I recently taught my annual New Year’s Reflection workshop, and one of my favorite parts of that workshop is reflecting on the previous year.
In this workshop, I asked the participants to think back on how they contributed and gave to the world around them in the previous year. This could include helping neighbors, donating money, volunteering, etc.
Then we ranked those actions on a scale of 1-3 according to how much we gave of ourselves, with 3 being the lowest level and 1 being the highest.
Here are some examples of different actions at each level.
Levels of Conscious Giving
Level 3 Actions
- Donating a small sum of money that you won’t miss.
- Writing to your congressman.
- Helping someone carry their groceries to their car
While these actions benefit others and I encourage you to do them, they are low stakes activities because they require very little time, money, or commitment from us.
For example, a group I belong to gave gifts to a family in need at Christmas. I asked the group members how they would rank this activity, and I was surprised when they ranked it as Level 3. Even though it required people to go to the store, purchase gifts, wrap those gifts, and deliver them, they felt there wasn’t much sacrifice on their part or direct human-to-human interaction.
Level 2 Actions
- Volunteering at a food pantry.
- Donating a sum of money that’s significant to your budget.
- Handing out fliers for a good cause.
- Giving your time for a one time or short-term service project.
These actions require more of us than a Level 3 action, but they’re still a relatively small commitment.
Level 1 Actions
- Hands-on, high commitment work with a cause like working with refugees, building homes in poverty-stricken areas, or providing disaster relief.
- Teaching on an ongoing basis.
- Donating or raising large amounts of money for a good cause.
- Organizing service projects and organizations.
- Giving an ongoing service or time to a person or cause.
Level 1 requires the largest commitment from us and the most valuable things we can give: our time, our attention, and our love.
For example, if your neighbor has health problems and needs frequent rides to the doctor and help with tasks like housekeeping and grocery shopping, that could be a Level 1 commitment not only because it requires a lot of your time, but an emotional commitment as well.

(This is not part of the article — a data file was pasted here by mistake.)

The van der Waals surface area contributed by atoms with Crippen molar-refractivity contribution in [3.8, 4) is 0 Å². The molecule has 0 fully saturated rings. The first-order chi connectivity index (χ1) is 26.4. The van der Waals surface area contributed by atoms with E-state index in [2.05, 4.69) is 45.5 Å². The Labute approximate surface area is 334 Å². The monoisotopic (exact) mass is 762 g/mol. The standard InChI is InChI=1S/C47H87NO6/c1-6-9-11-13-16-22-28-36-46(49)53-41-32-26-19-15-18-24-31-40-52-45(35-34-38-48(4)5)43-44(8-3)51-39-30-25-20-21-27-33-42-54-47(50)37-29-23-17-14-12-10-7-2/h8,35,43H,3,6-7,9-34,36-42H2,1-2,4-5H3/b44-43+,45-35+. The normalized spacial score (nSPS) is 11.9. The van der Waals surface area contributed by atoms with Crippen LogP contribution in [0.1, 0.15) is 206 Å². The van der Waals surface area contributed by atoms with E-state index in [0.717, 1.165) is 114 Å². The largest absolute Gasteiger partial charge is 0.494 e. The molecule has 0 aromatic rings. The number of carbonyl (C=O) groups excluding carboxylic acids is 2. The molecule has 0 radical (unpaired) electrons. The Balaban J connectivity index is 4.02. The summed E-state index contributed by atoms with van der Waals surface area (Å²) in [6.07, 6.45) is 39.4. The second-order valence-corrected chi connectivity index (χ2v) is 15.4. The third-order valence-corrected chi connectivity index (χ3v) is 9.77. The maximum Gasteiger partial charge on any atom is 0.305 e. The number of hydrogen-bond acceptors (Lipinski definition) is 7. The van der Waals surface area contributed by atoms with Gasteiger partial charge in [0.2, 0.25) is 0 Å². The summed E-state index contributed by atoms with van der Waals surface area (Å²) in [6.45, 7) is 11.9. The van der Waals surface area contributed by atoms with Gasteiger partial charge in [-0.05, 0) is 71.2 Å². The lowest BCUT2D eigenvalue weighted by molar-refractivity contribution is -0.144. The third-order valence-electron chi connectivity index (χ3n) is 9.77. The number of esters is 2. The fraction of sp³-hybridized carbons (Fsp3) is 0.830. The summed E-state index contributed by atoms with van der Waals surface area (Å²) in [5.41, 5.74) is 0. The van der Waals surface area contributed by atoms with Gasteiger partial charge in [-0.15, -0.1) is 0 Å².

Level 1 giving could be helping someone through a rough time. It could be teaching or giving in big ways. It’s doing things that aren’t always convenient or easy.
It’s messy, and one of the biggest reasons why we sometimes resist giving on this level is because we don’t want to get emotionally involved.
If you help someone on that level, they now have meaning to you and you’re an integral part of their life, not just dropping off some gifts at Christmas.
The more we put into giving, the more we get out of it if we do it without attachment to the outcome.
Level 1 Giving in Action
This makes me think of a story I read recently about a man who was in Atlanta about a year and a half ago. He got an Uber ride and the woman who drove him was a single mother with three boys. She was working two jobs and trying to go back to school, but she couldn’t re-enroll because she owed some money on past tuition.
This man took it upon himself to go to the school and pay off her tuition. They wouldn’t take a check, so he even had to go to a bank to get the cash.
That act could have been a Level 2 or 3 on its own, but he went beyond that. He became friends with the woman and ultimately, they became close and the relationship became mutual and reciprocal. They have both benefited and his act of service led to a transformation in both of their lives.
In reality, we are not separate from each other. Any giving that feels like a sacrifice is probably not a sacrifice in the long run, because we cannot help others without also helping ourselves. This doesn’t mean we only give with intent to receive.
This man didn’t step into the Uber with the intent to give to anyone. They were just getting to know each other as human beings.
Yes, he did pay off her tuition, but that human connection is the important part. That connection is what ultimately changes lives.